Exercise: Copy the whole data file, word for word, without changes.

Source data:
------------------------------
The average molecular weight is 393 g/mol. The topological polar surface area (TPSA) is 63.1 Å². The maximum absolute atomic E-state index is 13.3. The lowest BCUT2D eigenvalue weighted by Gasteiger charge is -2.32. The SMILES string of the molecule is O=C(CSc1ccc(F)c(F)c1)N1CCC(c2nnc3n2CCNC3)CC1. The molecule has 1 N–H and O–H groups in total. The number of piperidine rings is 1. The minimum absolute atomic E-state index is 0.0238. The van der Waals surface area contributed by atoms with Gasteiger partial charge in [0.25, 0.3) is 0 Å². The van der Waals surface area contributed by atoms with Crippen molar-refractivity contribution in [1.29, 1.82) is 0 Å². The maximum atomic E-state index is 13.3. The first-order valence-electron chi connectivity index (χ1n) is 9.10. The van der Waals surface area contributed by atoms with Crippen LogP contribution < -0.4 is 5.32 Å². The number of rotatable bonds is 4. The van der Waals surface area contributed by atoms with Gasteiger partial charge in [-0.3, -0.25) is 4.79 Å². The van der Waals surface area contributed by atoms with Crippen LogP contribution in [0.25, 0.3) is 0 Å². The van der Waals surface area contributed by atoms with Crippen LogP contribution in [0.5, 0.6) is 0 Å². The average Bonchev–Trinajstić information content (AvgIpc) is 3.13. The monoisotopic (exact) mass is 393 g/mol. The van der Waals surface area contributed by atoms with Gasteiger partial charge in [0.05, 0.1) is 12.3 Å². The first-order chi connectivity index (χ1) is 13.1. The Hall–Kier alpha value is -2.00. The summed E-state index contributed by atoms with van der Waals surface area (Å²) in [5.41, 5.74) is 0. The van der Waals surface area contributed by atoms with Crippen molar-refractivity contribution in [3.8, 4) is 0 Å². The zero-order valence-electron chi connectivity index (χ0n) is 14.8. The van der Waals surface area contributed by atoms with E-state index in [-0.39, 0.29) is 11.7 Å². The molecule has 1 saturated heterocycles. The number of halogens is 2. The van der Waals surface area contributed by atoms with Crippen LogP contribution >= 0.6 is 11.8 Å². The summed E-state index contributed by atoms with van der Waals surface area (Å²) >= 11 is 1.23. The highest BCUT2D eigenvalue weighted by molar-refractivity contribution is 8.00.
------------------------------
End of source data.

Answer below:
The average molecular weight is 393 g/mol. The topological polar surface area (TPSA) is 63.1 Å². The maximum absolute atomic E-state index is 13.3. The lowest BCUT2D eigenvalue weighted by Gasteiger charge is -2.32. The SMILES string of the molecule is O=C(CSc1ccc(F)c(F)c1)N1CCC(c2nnc3n2CCNC3)CC1. The molecule has 1 N–H and O–H groups in total. The number of piperidine rings is 1. The minimum absolute atomic E-state index is 0.0238. The van der Waals surface area contributed by atoms with Gasteiger partial charge in [0.25, 0.3) is 0 Å². The van der Waals surface area contributed by atoms with Crippen molar-refractivity contribution in [1.29, 1.82) is 0 Å². The maximum atomic E-state index is 13.3. The first-order valence-electron chi connectivity index (χ1n) is 9.10. The van der Waals surface area contributed by atoms with Crippen LogP contribution < -0.4 is 5.32 Å². The number of rotatable bonds is 4. The van der Waals surface area contributed by atoms with Gasteiger partial charge in [-0.3, -0.25) is 4.79 Å². The van der Waals surface area contributed by atoms with Crippen LogP contribution in [0.25, 0.3) is 0 Å². The van der Waals surface area contributed by atoms with Crippen LogP contribution in [0.5, 0.6) is 0 Å². The average Bonchev–Trinajstić information content (AvgIpc) is 3.13. The monoisotopic (exact) mass is 393 g/mol. The van der Waals surface area contributed by atoms with Gasteiger partial charge in [0.05, 0.1) is 12.3 Å². The first-order chi connectivity index (χ1) is 13.1. The Hall–Kier alpha value is -2.00. The summed E-state index contributed by atoms with van der Waals surface area (Å²) in [5.41, 5.74) is 0. The van der Waals surface area contributed by atoms with Crippen molar-refractivity contribution in [3.8, 4) is 0 Å². The zero-order valence-electron chi connectivity index (χ0n) is 14.8. The van der Waals surface area contributed by atoms with E-state index in [-0.39, 0.29) is 11.7 Å². The molecule has 1 saturated heterocycles. The number of halogens is 2. The van der Waals surface area contributed by atoms with Crippen LogP contribution >= 0.6 is 11.8 Å². The summed E-state index contributed by atoms with van der Waals surface area (Å²) >= 11 is 1.23. The highest BCUT2D eigenvalue weighted by molar-refractivity contribution is 8.00.